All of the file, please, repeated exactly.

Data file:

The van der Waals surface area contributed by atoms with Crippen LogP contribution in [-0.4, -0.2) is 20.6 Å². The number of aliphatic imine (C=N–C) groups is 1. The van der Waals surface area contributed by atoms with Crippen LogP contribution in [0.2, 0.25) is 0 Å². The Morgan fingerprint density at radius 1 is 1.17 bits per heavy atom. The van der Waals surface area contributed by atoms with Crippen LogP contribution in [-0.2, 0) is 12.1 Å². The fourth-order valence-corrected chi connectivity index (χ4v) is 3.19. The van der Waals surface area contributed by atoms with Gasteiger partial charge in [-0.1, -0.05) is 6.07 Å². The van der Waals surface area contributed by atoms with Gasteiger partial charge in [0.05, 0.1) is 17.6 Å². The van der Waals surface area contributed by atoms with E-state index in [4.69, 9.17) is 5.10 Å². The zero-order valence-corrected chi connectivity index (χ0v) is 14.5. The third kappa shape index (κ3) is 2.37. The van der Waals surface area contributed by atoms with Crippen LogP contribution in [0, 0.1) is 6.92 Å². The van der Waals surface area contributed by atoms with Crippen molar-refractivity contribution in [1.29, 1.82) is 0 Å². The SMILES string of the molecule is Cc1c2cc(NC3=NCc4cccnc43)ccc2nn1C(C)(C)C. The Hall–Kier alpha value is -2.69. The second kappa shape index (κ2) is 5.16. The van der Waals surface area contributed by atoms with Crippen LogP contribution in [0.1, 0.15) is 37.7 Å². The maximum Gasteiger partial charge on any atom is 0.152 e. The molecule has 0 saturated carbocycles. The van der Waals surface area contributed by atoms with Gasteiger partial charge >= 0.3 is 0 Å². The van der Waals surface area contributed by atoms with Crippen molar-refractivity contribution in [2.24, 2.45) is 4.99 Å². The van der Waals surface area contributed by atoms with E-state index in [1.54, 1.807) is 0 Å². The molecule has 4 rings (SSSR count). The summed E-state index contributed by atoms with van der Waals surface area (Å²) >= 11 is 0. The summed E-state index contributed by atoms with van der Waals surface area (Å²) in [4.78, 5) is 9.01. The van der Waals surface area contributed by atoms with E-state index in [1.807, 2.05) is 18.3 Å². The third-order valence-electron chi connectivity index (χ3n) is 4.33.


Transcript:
The van der Waals surface area contributed by atoms with Crippen LogP contribution in [-0.4, -0.2) is 20.6 Å². The number of aliphatic imine (C=N–C) groups is 1. The van der Waals surface area contributed by atoms with Crippen LogP contribution in [0.2, 0.25) is 0 Å². The Morgan fingerprint density at radius 1 is 1.17 bits per heavy atom. The van der Waals surface area contributed by atoms with Crippen LogP contribution in [-0.2, 0) is 12.1 Å². The fourth-order valence-corrected chi connectivity index (χ4v) is 3.19. The van der Waals surface area contributed by atoms with Gasteiger partial charge in [-0.1, -0.05) is 6.07 Å². The van der Waals surface area contributed by atoms with Gasteiger partial charge in [0.05, 0.1) is 17.6 Å². The van der Waals surface area contributed by atoms with E-state index in [4.69, 9.17) is 5.10 Å². The zero-order valence-corrected chi connectivity index (χ0v) is 14.5. The third kappa shape index (κ3) is 2.37. The van der Waals surface area contributed by atoms with Crippen LogP contribution in [0, 0.1) is 6.92 Å². The van der Waals surface area contributed by atoms with Crippen molar-refractivity contribution in [1.29, 1.82) is 0 Å². The SMILES string of the molecule is Cc1c2cc(NC3=NCc4cccnc43)ccc2nn1C(C)(C)C. The Hall–Kier alpha value is -2.69. The second kappa shape index (κ2) is 5.16. The van der Waals surface area contributed by atoms with Crippen LogP contribution in [0.1, 0.15) is 37.7 Å². The maximum Gasteiger partial charge on any atom is 0.152 e. The molecule has 0 saturated carbocycles. The van der Waals surface area contributed by atoms with Gasteiger partial charge >= 0.3 is 0 Å². The van der Waals surface area contributed by atoms with Crippen molar-refractivity contribution in [2.24, 2.45) is 4.99 Å². The van der Waals surface area contributed by atoms with E-state index in [1.54, 1.807) is 0 Å². The molecule has 4 rings (SSSR count). The summed E-state index contributed by atoms with van der Waals surface area (Å²) >= 11 is 0. The summed E-state index contributed by atoms with van der Waals surface area (Å²) in [4.78, 5) is 9.01. The van der Waals surface area contributed by atoms with E-state index in [1.807, 2.05) is 18.3 Å². The third-order valence-electron chi connectivity index (χ3n) is 4.33.